Thanks to smartphones it’s never been easier to take a photo. And not just take a photo but take really good photos, almost professional quality photos.
Want to know how to get from “almost professional quality photos” to “wow, that looks like it was taken by a professional photographer”? Here are our top 10 mobile photography tips that will take you to the next level.
Clean the Lens
Think about it. How often do you take your cell phone out of your pocket or bag, check your messages or news feeds, then slip it back? Hundreds of times? What do you think that does to the lens on your phone? Dirt, dust and other contaminants that collect on the lens from daily use block light, which shows up as blurs on your photos. That smudge right over your significant other’s face? It’s caused by a dirty lens.
So, right before you take a picture, take out a soft lens cloth (not just any cloth, a lens cloth, other types of cloth can scratch) and clean the lens.
This is easy. Your iPhone, as well as most other cell phones, displays a small yellow square as the focus point. Make sure your subject is in the frame, then tap the screen. Pro tip: when you’re shooting people or animals focus on the eyes.
When you set the focus on your cell phone camera, you also set the exposure, meaning how bright or dark the image will look. Sometimes, you might want to set the exposure yourself. Could be for artistic reasons (you want something to abnormally bright or dark to emphasize a mood), could be you just don’t think your cell phone camera is “seeing” the image the way you’d like it. While you can adjust the exposure afterward, pro photographers usually recommend setting the right exposure when you take the picture for the easiest and best results.
Okay, you’re at a concert in the cheap seats and you want that close up shot of your favorite band so you can actually see their faces. We get it. But for other kinds of photos, the ones you want to have that pro look, avoid using zoom. Cell phone cameras have a digital zoom, not an optical zoom like you’d find in a “real” standalone dedicated camera. A digital zoom crops the image and reduces its quality. If you want to get in a real tight shot, don’t use the zoom, just walk closer to the subject.
Rule of Thirds
You can put a grid over your camera’s screen. (On an iPhone, go to Settings>Photos & Camera to turn the Grid on.) What that does for you is divide the view screen horizontally and vertically into thirds. You want to position your subject off-center in line with one of vertical lines. Not in the dead center of the grid, which is what most inexperienced photographers think. Take a look at the photos you find most interesting. In almost every case, you’ll find the subject is placed off-center.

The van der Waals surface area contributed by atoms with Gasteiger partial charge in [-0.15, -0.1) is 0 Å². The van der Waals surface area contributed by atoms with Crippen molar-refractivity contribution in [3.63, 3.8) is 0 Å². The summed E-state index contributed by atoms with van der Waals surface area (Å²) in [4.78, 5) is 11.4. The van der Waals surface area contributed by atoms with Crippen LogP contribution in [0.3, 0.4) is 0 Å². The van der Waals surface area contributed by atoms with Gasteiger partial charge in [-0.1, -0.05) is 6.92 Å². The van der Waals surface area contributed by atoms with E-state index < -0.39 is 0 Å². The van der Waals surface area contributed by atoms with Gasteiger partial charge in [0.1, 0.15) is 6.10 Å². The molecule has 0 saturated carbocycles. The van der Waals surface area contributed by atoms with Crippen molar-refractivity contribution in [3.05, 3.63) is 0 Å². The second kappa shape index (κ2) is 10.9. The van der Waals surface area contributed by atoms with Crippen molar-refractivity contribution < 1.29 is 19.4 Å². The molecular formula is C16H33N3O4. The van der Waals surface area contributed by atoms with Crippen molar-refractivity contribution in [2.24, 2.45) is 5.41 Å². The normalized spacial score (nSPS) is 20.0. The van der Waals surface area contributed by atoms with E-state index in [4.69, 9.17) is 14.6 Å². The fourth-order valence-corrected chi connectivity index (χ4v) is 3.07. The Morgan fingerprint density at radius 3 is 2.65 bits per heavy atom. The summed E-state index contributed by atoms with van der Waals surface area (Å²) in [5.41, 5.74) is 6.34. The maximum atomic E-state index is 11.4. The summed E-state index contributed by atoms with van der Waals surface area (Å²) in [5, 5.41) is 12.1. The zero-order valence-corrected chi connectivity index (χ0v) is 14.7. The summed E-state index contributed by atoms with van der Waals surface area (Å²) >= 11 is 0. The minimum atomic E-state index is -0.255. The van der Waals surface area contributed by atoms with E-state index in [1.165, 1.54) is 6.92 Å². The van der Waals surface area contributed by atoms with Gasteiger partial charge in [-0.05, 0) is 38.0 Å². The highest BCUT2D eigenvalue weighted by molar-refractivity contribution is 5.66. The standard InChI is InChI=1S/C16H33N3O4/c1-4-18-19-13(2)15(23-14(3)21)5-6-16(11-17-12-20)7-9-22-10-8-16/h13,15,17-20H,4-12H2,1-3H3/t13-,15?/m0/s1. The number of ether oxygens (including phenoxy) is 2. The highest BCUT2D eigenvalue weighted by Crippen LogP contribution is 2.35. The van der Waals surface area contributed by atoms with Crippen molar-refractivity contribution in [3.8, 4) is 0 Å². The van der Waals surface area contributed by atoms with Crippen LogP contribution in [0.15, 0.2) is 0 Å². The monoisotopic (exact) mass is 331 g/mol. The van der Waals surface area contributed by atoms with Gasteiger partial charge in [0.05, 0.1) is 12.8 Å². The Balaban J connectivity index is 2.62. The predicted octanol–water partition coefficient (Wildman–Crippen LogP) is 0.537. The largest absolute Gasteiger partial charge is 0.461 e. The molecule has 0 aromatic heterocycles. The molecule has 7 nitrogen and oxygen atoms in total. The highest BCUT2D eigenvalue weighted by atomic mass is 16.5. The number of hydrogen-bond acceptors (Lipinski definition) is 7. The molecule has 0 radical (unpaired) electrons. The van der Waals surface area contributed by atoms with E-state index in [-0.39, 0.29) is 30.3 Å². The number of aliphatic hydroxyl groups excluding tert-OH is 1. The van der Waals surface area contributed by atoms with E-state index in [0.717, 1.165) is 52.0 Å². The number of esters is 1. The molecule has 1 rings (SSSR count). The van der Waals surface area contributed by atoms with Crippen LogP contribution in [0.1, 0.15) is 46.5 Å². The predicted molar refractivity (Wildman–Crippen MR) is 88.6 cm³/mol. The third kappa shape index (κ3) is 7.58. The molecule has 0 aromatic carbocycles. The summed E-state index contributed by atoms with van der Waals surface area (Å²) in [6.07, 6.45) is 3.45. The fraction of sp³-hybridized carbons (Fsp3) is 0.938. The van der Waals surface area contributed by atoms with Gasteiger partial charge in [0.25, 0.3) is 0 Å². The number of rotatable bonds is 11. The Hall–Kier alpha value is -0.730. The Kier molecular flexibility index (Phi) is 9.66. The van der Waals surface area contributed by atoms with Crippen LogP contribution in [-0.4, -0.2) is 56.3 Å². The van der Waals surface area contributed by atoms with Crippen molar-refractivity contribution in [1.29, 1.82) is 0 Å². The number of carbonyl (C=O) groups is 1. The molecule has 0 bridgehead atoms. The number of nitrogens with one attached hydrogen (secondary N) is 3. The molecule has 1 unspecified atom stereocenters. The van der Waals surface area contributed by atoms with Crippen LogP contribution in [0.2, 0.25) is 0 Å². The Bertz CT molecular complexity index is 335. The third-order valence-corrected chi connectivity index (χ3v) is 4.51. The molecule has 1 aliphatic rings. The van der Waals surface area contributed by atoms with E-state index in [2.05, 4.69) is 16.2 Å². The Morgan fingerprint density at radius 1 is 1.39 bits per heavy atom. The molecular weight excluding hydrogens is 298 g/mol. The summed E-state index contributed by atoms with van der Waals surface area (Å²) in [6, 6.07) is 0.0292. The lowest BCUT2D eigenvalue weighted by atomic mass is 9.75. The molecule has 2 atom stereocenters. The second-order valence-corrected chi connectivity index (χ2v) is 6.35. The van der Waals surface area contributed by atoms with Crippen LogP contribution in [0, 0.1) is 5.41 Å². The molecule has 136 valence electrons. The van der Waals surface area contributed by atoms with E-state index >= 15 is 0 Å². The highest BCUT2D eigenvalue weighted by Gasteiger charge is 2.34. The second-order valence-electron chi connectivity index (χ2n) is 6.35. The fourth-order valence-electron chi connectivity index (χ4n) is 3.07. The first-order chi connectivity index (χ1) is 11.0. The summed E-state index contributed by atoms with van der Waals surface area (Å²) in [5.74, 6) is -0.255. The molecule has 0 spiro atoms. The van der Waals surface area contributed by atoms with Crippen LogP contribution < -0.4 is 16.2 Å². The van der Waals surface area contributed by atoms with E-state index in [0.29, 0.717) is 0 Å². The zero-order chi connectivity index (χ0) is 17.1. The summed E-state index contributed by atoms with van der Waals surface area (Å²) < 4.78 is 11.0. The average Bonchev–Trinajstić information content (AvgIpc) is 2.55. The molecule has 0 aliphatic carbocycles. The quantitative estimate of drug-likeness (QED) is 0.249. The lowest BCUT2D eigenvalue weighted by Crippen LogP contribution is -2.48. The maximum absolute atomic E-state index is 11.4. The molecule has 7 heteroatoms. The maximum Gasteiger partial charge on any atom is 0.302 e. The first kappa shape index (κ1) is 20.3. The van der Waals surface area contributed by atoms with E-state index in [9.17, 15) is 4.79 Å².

Bend Down, Get High
Getting down to take a picture from ground level up provides a different perspective than from standing in a normal position. As does taking a picture looking down from a higher elevation. Cell phone cameras are great because they are light enough to carry and snapshots from different positions that might otherwise be awkward.
Take Multiple Shots
Here that continuous clicking noise from cameras at news events? Pro photographers aren’t looking for the perfect shot, they take a series of shots and then later go back to find the perfect shot. No one just takes a picture that turns out to be the best picture possible. (Well, okay, sometimes you can, but not all that often.) Take multiple shots from various angles and distances, delete the ones you don’t think came out so well, keep the ones that did.
Can’t get everything in that one shot? This is where panorama mode comes in handy. On an iPhone, swipe left until you see Pano selected. Hold the camera in portrait orientation, point to the left-hand side of the image you want to capture. Tap the shutter button and pan slowly to the right to capture the full scene. As you’re panning, you should see a yellow line to follow. The slower you can pan, the better the image.
Put it in Black and White
Eliminating color and putting everything in black and white isn’t just a retro look, it can help bring out details and give the image an artistic feel. This is particularly true if your shot contains a lot of colors that are distracting from where you really want the eye to focus. You can easily convert a color photo to black and white, but in some situations you may want to consider shooting in black and white in the first place.
Unless you want to intentionally blur the image, you need to hold the smartphone steady. To really ensure a steady picture, consider the Triflex Mini Cell Phone Tripod with Remote or the Unimount 360 Tripod Mount Adapter. You don’t need a tripod in every circumstance, of course, but for low light situations, a tripod can make the difference between a good photo and a professional quality photo.